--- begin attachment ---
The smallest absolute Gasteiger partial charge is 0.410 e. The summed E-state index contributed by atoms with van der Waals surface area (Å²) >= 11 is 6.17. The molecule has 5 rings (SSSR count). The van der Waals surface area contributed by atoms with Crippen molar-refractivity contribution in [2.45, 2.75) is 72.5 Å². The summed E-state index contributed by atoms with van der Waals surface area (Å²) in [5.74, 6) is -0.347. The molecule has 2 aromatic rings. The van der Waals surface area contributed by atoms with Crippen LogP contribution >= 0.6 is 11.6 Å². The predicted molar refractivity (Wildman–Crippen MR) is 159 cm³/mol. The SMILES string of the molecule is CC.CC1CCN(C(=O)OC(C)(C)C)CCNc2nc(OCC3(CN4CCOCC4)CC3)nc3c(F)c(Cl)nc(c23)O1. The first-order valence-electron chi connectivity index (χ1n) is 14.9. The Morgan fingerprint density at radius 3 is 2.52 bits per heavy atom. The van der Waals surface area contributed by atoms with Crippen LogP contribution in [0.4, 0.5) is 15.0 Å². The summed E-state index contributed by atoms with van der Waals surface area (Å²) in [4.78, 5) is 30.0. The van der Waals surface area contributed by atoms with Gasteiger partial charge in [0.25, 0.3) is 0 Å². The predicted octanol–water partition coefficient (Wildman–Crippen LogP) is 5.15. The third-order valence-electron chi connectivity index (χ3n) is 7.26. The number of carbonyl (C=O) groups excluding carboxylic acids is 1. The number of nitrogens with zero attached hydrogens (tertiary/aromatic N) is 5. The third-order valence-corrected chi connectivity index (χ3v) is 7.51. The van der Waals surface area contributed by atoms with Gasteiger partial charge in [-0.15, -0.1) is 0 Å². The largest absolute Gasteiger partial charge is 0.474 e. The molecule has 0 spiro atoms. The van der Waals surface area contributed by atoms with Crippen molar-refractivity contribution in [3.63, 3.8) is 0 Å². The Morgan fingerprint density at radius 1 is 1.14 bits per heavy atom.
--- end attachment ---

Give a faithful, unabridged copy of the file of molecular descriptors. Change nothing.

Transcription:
The smallest absolute Gasteiger partial charge is 0.410 e. The summed E-state index contributed by atoms with van der Waals surface area (Å²) >= 11 is 6.17. The molecule has 5 rings (SSSR count). The van der Waals surface area contributed by atoms with Crippen molar-refractivity contribution in [2.45, 2.75) is 72.5 Å². The summed E-state index contributed by atoms with van der Waals surface area (Å²) in [5.74, 6) is -0.347. The molecule has 2 aromatic rings. The van der Waals surface area contributed by atoms with Crippen LogP contribution >= 0.6 is 11.6 Å². The predicted molar refractivity (Wildman–Crippen MR) is 159 cm³/mol. The SMILES string of the molecule is CC.CC1CCN(C(=O)OC(C)(C)C)CCNc2nc(OCC3(CN4CCOCC4)CC3)nc3c(F)c(Cl)nc(c23)O1. The first-order valence-electron chi connectivity index (χ1n) is 14.9. The Morgan fingerprint density at radius 3 is 2.52 bits per heavy atom. The van der Waals surface area contributed by atoms with Crippen LogP contribution in [0.4, 0.5) is 15.0 Å². The summed E-state index contributed by atoms with van der Waals surface area (Å²) in [4.78, 5) is 30.0. The van der Waals surface area contributed by atoms with Gasteiger partial charge in [0.25, 0.3) is 0 Å². The predicted octanol–water partition coefficient (Wildman–Crippen LogP) is 5.15. The third-order valence-electron chi connectivity index (χ3n) is 7.26. The number of carbonyl (C=O) groups excluding carboxylic acids is 1. The number of nitrogens with zero attached hydrogens (tertiary/aromatic N) is 5. The third-order valence-corrected chi connectivity index (χ3v) is 7.51. The van der Waals surface area contributed by atoms with Gasteiger partial charge in [-0.15, -0.1) is 0 Å². The largest absolute Gasteiger partial charge is 0.474 e. The molecule has 0 spiro atoms. The van der Waals surface area contributed by atoms with Crippen molar-refractivity contribution in [3.63, 3.8) is 0 Å². The Morgan fingerprint density at radius 1 is 1.14 bits per heavy atom.